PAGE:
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(Salon)   Why does America listen to Jenny McCarthy and Suzanne Somers' scientific opinions instead of, you know, the opinions of scientists?   (salon.com) divider line 171
    More: Sad, Jenny McCarty, Mary Steenburgen, Dr. Oz, outbreaks, Jenny McCarthy, causes of autism, traditional medicine, fuddyduddies  
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6485 clicks; posted to Geek » on 29 Oct 2013 at 10:22 PM (1 year ago)   |  Favorite    |   share:  Share on Twitter share via Email Share on Facebook   more»



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2013-10-29 11:23:11 PM  

Harry_Seldon: SilentStrider: kronicfeld: Scientists don't get invited on daytime talk shows.

Neil Degrasse-Tyson does.

I wouldn't ask him how to improve the appearance of my thighs...or would i?


I would feel more comfortable taking fitness advice from Neil Degrasse-Tyson than I would be taking medical advice from Jenny McCarthy.
 
2013-10-29 11:25:33 PM  
The people I know who believe in things such as these also believe that the government is injecting the poor with diseases, the president and congress control gas prices, drug companies are causing the illnesses that they treat, and frequently use the phrase "wake up, sheeple."

These are not people that I spend any significant amount of time trying to figure out.
 
2013-10-29 11:27:41 PM  

Mugato: Just because these broads are guests of the morning squawking hen shows doesn't mean "America is listening to them".


Yeah, this is a false premise.  The real question is 'why does the media give has-been actors time to voice their uneducated opinions about snake oil?'  And the answer is 'because the actors are desperate and need attention and money and snake oil sellers dig finding rubes who think the nice stupid lady from Three's Company has the inside track about science.'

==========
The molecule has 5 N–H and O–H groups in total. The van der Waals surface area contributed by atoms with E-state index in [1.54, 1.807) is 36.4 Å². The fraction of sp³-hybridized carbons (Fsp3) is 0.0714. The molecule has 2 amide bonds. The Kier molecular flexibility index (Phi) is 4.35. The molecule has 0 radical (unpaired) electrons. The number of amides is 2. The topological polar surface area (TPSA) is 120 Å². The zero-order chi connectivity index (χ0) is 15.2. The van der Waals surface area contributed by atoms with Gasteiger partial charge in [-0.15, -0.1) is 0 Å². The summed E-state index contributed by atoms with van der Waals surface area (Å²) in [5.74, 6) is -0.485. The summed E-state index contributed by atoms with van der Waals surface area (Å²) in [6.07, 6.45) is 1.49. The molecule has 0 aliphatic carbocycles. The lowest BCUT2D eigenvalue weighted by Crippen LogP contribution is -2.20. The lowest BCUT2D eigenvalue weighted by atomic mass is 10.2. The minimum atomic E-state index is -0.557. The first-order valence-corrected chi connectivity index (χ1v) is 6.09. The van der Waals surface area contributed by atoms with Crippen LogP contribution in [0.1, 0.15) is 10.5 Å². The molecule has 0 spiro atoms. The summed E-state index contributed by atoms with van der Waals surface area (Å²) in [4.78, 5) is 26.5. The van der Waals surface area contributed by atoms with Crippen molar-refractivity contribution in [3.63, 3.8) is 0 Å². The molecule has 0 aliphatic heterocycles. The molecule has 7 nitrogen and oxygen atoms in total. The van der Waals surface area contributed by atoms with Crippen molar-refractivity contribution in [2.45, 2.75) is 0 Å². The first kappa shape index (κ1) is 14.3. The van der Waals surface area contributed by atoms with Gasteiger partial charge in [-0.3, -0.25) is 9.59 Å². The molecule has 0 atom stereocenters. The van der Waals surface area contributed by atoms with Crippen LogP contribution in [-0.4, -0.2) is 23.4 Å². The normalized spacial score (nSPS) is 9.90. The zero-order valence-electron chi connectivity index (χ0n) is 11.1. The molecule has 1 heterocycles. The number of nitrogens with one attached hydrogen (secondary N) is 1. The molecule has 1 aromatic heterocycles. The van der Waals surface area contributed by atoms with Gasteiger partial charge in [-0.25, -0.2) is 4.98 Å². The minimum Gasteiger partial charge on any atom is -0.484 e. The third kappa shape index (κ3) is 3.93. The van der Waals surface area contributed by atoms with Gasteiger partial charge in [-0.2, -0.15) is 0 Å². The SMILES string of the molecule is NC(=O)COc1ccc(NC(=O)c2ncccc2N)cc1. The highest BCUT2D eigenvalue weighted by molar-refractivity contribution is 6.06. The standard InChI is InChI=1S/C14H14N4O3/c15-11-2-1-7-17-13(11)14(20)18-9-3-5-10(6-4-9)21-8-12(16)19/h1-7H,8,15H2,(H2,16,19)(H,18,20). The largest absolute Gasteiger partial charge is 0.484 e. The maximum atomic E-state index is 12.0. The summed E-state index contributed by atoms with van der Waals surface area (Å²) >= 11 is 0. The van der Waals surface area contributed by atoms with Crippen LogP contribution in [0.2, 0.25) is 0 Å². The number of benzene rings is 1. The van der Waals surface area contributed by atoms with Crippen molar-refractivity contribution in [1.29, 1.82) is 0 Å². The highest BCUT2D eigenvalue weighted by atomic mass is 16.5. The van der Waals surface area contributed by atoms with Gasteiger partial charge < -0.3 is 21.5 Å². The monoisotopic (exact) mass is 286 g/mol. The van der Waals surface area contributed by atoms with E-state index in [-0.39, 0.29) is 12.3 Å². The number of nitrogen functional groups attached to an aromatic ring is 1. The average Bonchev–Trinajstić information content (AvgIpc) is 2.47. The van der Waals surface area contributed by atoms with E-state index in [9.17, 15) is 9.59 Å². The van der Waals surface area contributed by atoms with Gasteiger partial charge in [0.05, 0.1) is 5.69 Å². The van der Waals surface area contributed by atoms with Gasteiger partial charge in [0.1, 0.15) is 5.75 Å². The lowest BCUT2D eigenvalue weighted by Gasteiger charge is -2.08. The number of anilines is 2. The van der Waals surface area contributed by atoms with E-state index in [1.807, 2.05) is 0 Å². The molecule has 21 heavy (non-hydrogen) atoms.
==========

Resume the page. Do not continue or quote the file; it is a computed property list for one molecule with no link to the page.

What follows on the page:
2013-10-29 11:32:55 PM  

ongbok: Scientist scary scary to most people because they speak in terms that most people can't understand or think that they can't understand because they shut off their brains once somebody is introduced as a scientist.


This.

farm8.staticflickr.com

"I wonder what his opinion is of a topic in field he has little to no knowledge of or experience in...."


farm4.staticflickr.com

"AAAAUUUGHHH!!"
 
2013-10-29 11:33:43 PM  

Guntram Shatterhand: Mugato: Just because these broads are guests of the morning squawking hen shows doesn't mean "America is listening to them".

Yeah, this is a false premise.  The real question is 'why does the media give has-been actors time to voice their uneducated opinions about snake oil?'  And the answer is 'because the actors are desperate and need attention and money and snake oil sellers dig finding rubes who think the nice stupid lady from Three's Company has the inside track about science.'


Here's an interesting thought... what if someone successfully sues a media outlet who keeps letting these idiots push thoroughly-debunked nonsense?
 
2013-10-29 11:35:10 PM  
Most Americans are stupid, and could no blow their noses if brains were dynamite.
 
2013-10-29 11:35:32 PM  

Contrabulous Flabtraption: SilentStrider: kronicfeld: Scientists don't get invited on daytime talk shows.

Neil Degrasse-Tyson does.

That douchebag is the Jenny McCarthy of science.


I'm hoping that English isn't your first language here, because if you mean what you wrote, you should definitely consider posting less.

// I'd also hope that you don't vote.
// While we're at it, please also consider cutting your Internet service.
 
2013-10-29 11:38:23 PM  

IntertubeUser: Contrabulous Flabtraption: SilentStrider: kronicfeld: Scientists don't get invited on daytime talk shows.

Neil Degrasse-Tyson does.

That douchebag is the Jenny McCarthy of science.

I'm hoping that English isn't your first language here, because if you mean what you wrote, you should definitely consider posting less.

// I'd also hope that you don't vote.
// While we're at it, please also consider cutting your Internet serviceself.


/ft
 
2013-10-29 11:38:41 PM  

clkeagle: Guntram Shatterhand: Mugato: Just because these broads are guests of the morning squawking hen shows doesn't mean "America is listening to them".

Yeah, this is a false premise.  The real question is 'why does the media give has-been actors time to voice their uneducated opinions about snake oil?'  And the answer is 'because the actors are desperate and need attention and money and snake oil sellers dig finding rubes who think the nice stupid lady from Three's Company has the inside track about science.'